Almost half the post-secondary students in Canada apply for student loan money to cover the high cost of their education each year. In fact, according to Statistics Canada, the average Canadian student loan debt grows to around $17,000 by graduation day, although the final amount can often move much higher (some sources estimate the debt load per student could be as high as $26,000).
So what are newly-graduated students to do when, fresh out of class and searching for full-time employment, they receive a letter reminding them of their loan repayment responsibilities? In many cases, this debt is not only difficult to repay if the new graduate is still searching for employment but it’s also forcing many of them to make decisions they probably shouldn’t have to make (loan repayment versus getting married or buying a first home, for example).
Most student loans are issued by the federal and/or provincial government. While a student is enrolled full-time in a post-secondary institution there is no loan repayment required, allowing focus on studies rather than struggling to balance studies and employment. However, once a graduate leaves school there is a six-month grace period before repayment of the student loans must begin.
Many former students struggle to repay their student loans. And with the arrival of COVID-19 and the loss of employment for many, repaying loans has become very difficult to do. Luckily, there is some good news. The federal government recently provided some relief to student loan holders as a result of COVID-19. Beginning April 1st, 2021 the student loan interest rate was reduced to zero percent for the federal portion of student loans owed (the interest rate cut will last until at least March 31, 2022).
Even with this helpful move, many recent graduates continue to struggle to pay their monthly loan amounts as they continue to search for a job during Year 2 of the pandemic. For those struggling, the government-managed Repayment Assistance Plan (RAP) is available.
The RAP is designed to help people manage their student loans. Under this plan, loan payments are reduced (or even eliminated) depending on a person’s financial situation. Loan holders need to apply for the RAP (enrollment is not automatic). In addition, a reapplication is required every six months.
How does the RAP work? The Government of Canada and the applicant’s provincial government will pay any interest owing on outstanding student loans. This will last for up to 60 months or until the loan holder is ten years out of school (whichever comes first). After this time, the federal and provincial governments will start to cover the principal on the loan as well, with the goal of having it paid off completely within 15 years after finishing school (or within 10 years if there turns out to be a permanent disability).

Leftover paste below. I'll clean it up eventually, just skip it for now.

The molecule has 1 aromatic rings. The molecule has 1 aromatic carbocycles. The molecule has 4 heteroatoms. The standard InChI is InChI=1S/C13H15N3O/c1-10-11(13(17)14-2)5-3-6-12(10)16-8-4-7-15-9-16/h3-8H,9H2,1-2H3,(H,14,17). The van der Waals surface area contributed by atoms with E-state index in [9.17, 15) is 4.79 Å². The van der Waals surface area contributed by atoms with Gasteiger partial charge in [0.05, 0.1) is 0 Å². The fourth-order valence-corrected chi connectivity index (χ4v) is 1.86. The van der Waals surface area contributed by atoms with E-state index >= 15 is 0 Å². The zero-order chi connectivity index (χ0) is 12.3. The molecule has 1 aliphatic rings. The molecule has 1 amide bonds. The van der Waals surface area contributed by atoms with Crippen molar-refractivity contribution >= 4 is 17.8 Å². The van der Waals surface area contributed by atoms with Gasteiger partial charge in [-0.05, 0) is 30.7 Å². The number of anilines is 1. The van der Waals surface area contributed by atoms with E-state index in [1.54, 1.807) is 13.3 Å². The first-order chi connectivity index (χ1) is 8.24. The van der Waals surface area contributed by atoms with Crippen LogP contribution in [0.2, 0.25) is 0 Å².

But many of us don’t qualify for repayment assistance due to higher income or other factors. For anyone who doesn’t qualify, a non-payment of the student loan needs to be avoided whenever possible. Almost 10% of student loan holders fail to pay their loans following graduation (and it’s estimated that number will skyrocket due to the pandemic as a result of job loss).
For the federal portion of loans, a default (which is an extended period of missed payments) occurs if nine months of payments have not been made. For the provincial portion, the amount of time you have differs among the provinces; some only allowing five months. If you default on the federal portion of your student loan, your outstanding debt will be sent to the Canada Revenue Agency (the CRA) for collection. If you are unable to pay the provincial portion of the loan, a private collection agency could start calling; each province establishes its own rules on handing defaulted loans (in Ontario it’s the Ministry of Finance).
If you’ve worked hard to keep your loan payments current but the loan has gone into default anyhow, the first step is to contact the National Student Loan Service Centre (NSLSC) and have a chat with them about getting the loan current. For the provincial portion of the student loans, all it takes is a call to the loan provider in your province.
When you contact the NSLSC they will ask you to take specific steps to restart your loan account, including arranging a payment schedule with the CRA, getting caught up on any interest you’ve missed and making a lump-sum payment equal to two monthly payments. Once all this is arranged your loan will be back in good standing.
But for many of us, even these requirements to catch up on our loans are stressful and not achievable. If you are not in a position to come up with the funds the NSLSC needs, there are other options available to deal with your loan debt. With the help of a Farber Consumer Proposal, and our team of licensed professionals, you can include student loan debt in a Consumer Proposal if you have been out of school for at least seven years. The filing of a personal bankruptcy is also an option if you have not yet found full-time employment or find the student loan debt burden to be overwhelming. Talk to us to find out more.